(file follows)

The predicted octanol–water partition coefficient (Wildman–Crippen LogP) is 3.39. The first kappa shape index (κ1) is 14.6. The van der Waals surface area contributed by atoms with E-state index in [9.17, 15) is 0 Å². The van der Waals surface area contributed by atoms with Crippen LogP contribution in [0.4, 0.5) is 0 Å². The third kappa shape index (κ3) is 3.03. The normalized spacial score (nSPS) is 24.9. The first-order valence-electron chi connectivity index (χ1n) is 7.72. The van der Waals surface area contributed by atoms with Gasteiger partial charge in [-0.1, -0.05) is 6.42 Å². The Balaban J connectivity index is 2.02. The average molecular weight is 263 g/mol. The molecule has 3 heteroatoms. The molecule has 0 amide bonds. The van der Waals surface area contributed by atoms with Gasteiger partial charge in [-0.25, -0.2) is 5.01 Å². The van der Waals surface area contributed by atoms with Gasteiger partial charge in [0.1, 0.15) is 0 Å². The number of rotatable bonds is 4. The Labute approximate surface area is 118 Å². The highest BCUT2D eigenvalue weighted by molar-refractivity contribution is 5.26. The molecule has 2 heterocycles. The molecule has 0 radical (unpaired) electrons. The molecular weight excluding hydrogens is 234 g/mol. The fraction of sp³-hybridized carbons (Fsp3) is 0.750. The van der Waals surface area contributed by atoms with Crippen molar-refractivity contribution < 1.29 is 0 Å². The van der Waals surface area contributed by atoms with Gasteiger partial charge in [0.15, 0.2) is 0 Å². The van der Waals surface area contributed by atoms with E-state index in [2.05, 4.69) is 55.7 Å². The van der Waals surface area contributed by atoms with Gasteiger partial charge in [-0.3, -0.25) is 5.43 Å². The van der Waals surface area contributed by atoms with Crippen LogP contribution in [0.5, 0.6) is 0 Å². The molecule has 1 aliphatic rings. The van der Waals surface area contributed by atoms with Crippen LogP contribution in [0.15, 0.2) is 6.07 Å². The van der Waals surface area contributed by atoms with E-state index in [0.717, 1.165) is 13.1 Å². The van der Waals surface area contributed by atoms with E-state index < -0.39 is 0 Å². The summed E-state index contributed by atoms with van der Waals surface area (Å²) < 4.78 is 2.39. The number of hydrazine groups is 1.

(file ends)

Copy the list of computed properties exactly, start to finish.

The predicted octanol–water partition coefficient (Wildman–Crippen LogP) is 3.39. The first kappa shape index (κ1) is 14.6. The van der Waals surface area contributed by atoms with E-state index in [9.17, 15) is 0 Å². The van der Waals surface area contributed by atoms with Crippen LogP contribution in [0.4, 0.5) is 0 Å². The third kappa shape index (κ3) is 3.03. The normalized spacial score (nSPS) is 24.9. The first-order valence-electron chi connectivity index (χ1n) is 7.72. The van der Waals surface area contributed by atoms with Gasteiger partial charge in [-0.1, -0.05) is 6.42 Å². The Balaban J connectivity index is 2.02. The average molecular weight is 263 g/mol. The molecule has 3 heteroatoms. The molecule has 0 amide bonds. The van der Waals surface area contributed by atoms with Gasteiger partial charge in [-0.25, -0.2) is 5.01 Å². The van der Waals surface area contributed by atoms with Gasteiger partial charge in [0.1, 0.15) is 0 Å². The number of rotatable bonds is 4. The Labute approximate surface area is 118 Å². The highest BCUT2D eigenvalue weighted by molar-refractivity contribution is 5.26. The molecule has 2 heterocycles. The molecule has 0 radical (unpaired) electrons. The molecular weight excluding hydrogens is 234 g/mol. The fraction of sp³-hybridized carbons (Fsp3) is 0.750. The van der Waals surface area contributed by atoms with Crippen molar-refractivity contribution < 1.29 is 0 Å². The van der Waals surface area contributed by atoms with Gasteiger partial charge in [0.15, 0.2) is 0 Å². The van der Waals surface area contributed by atoms with E-state index in [2.05, 4.69) is 55.7 Å². The van der Waals surface area contributed by atoms with Gasteiger partial charge in [-0.3, -0.25) is 5.43 Å². The van der Waals surface area contributed by atoms with Crippen LogP contribution in [0.5, 0.6) is 0 Å². The molecule has 1 aliphatic rings. The van der Waals surface area contributed by atoms with Crippen LogP contribution in [0.15, 0.2) is 6.07 Å². The van der Waals surface area contributed by atoms with E-state index in [0.717, 1.165) is 13.1 Å². The van der Waals surface area contributed by atoms with E-state index < -0.39 is 0 Å². The summed E-state index contributed by atoms with van der Waals surface area (Å²) < 4.78 is 2.39. The number of hydrazine groups is 1.